Stages of grief and special needs parenting: Is acceptance all there is?

The stages of grief—the emotional progression following a loss made famous by Elizabeth Kubler-Ross—has often been applied to experience of special needs parenting. To those of you who aren’t raising kids with special needs this might seem really weird or just plain morose, ungrateful or unkind. I mean, nobody actually died, right? But although none …

Water, water everywhere

I’m getting used to this ambiguity. Often special needs parenting (and living in general, as you all insightfully point out) is about learning to thrive in that in-between feeling—being clear about what you want, having faith that you’ll get there, but not being attached to getting there. It’s like floating. I let go of the shore, on my back looking up at the sky, not getting too caught up going in any particular direction, occasionally paddling my feet to steer me in the generally right way, but not so much that I get a cramp. Just being. Just floating. Just appreciating being wet.

Bushwacking: Four stages of becoming a family leader

Becoming a leader can feel intimidating. It requires new skills and courage at every step. It can be helpful to notice that leaders aren’t “born with it,” but are called to it. We can learn these skills. If we’re lucky, we have support and friendships for companionship along the way.

Answering questions together

Last weekend I travelled to Washington DC to help create a new model for government-funded medical research. As a parent of a child with special needs who spends most of my time thinking about children with special needs, this 150-person patient summit was one of the most diverse groups of patient stakeholders I’d ever been …

A gift from the messengers

Looking at one of the paintings, for one moment I am able get my arms around the fullness of my own parenting experience. The terror and the peace. The peace and the terror. It’s there, in oil on board, just right there in four square feet, inviting me to react, to feel it, to stay with it. So I do.

My Care Map, or the picture that tells a thousand words

About a year ago I was asked to talk to some primary care physicians about what it’s like to raise a child with complex health care needs. I thought long and hard about the right words, but eventually pulled out a bunch of colored markers, sat down at my dining room table, and drew this diagram …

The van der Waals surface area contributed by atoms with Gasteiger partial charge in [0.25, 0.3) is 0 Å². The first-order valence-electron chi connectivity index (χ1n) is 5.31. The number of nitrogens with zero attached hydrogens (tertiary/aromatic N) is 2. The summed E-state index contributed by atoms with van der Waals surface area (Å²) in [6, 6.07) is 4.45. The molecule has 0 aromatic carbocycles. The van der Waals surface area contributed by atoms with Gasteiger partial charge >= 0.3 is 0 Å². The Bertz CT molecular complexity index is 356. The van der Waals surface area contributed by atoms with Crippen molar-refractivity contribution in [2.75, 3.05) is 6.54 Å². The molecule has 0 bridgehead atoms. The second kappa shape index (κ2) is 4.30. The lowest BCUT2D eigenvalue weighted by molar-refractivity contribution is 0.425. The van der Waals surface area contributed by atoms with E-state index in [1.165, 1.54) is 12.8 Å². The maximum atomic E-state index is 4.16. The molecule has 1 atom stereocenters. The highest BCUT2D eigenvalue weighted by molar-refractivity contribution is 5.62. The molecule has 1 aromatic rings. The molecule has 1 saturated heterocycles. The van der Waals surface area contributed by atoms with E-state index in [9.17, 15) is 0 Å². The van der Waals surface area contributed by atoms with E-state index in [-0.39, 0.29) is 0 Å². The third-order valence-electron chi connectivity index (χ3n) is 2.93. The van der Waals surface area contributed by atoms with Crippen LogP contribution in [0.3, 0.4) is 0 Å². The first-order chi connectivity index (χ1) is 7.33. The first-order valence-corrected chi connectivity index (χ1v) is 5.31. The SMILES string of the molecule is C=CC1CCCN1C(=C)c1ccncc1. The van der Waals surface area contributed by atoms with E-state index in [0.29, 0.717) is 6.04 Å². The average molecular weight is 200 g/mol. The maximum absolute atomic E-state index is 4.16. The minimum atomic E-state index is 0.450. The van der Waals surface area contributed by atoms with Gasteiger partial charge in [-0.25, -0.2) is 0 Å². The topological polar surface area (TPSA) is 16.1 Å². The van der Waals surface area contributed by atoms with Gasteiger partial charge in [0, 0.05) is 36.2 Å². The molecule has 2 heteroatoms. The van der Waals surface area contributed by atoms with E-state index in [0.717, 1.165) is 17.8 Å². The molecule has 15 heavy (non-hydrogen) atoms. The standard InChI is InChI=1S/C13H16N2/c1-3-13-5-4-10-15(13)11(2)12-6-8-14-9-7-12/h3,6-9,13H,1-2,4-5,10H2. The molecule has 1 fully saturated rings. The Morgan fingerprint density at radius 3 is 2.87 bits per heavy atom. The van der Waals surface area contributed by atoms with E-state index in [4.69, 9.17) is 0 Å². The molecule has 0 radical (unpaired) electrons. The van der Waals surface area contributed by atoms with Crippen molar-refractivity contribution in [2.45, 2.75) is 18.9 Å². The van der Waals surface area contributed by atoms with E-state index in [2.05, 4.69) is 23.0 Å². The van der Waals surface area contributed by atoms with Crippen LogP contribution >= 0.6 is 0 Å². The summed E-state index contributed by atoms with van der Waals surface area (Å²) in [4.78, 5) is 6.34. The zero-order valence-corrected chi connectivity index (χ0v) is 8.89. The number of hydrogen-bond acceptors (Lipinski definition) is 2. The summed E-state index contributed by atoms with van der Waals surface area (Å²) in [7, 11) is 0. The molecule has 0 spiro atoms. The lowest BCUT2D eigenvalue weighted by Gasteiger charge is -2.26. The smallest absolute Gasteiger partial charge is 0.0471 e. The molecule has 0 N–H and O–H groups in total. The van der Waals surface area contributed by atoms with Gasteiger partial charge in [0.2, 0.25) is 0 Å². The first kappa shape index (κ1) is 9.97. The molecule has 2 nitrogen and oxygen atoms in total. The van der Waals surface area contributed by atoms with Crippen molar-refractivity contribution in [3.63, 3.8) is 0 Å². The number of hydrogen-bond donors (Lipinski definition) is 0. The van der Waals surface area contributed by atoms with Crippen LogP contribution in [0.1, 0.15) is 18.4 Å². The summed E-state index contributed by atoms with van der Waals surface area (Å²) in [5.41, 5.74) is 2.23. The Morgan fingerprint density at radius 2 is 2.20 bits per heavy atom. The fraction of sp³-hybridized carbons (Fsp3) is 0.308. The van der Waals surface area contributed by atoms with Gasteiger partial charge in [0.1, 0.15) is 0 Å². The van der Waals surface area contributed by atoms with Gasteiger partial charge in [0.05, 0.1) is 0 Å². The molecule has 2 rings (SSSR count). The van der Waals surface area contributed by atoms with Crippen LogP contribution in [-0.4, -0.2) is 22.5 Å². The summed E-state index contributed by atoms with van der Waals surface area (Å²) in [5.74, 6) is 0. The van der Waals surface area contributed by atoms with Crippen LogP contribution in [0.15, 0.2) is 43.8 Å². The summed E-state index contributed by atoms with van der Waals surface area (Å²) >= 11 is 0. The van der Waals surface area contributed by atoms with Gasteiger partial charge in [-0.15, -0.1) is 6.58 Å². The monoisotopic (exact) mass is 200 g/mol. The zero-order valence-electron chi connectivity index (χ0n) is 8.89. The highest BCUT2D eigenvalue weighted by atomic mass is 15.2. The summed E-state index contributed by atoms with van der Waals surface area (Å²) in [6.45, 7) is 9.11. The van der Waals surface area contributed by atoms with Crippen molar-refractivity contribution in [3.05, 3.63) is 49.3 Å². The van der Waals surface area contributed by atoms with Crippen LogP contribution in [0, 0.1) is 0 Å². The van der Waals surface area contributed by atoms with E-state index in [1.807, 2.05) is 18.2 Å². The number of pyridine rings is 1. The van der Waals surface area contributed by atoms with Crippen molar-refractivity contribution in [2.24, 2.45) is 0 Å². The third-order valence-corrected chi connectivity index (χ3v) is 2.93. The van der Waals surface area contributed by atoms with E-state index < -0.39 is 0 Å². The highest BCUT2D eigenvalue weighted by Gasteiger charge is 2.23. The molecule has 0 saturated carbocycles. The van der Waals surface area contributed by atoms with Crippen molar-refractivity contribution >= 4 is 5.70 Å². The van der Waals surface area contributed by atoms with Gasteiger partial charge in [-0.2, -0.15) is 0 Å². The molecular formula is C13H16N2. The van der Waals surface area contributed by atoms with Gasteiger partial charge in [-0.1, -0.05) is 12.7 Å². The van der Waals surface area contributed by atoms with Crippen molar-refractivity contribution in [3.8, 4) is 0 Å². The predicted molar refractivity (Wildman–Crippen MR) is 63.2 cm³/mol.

I get by with a little help from my friends

Researchers at Brigham Young University recently released findings that for people raising young children with disabilities, certain types of social relationships are typically more harmful and others more helpful for parents.

Getting into the driver’s seat

In my 10 years as a parent of a child with significant medical and developmental challenges, I had significant “a-ha” change in my level of consciousness just a couple of years ago. So significant that it almost deserves a personal equivalent to the B.C. and A.D. of our Western calendar. That’s how big a deal …

Secret hand gestures

It’s in moments like this that I wish there was a secret hand gesture
, a high-five or a thumbs up, that would let that other person know: “Hey, I’ve been there. I see you. You’re doing a great job. If you need a hand, let me know.”

Transition baby steps that lead to major milestones: It starts with YOU!

Recently my colleagues at the Federation for Children with Special Needs have been talking about the importance of preparing kids for medical transition to adulthood—how parents and caregivers need to deliberately teach kids the skills and build the confidence they will need to be engaged in their own health care as adults. When the topic …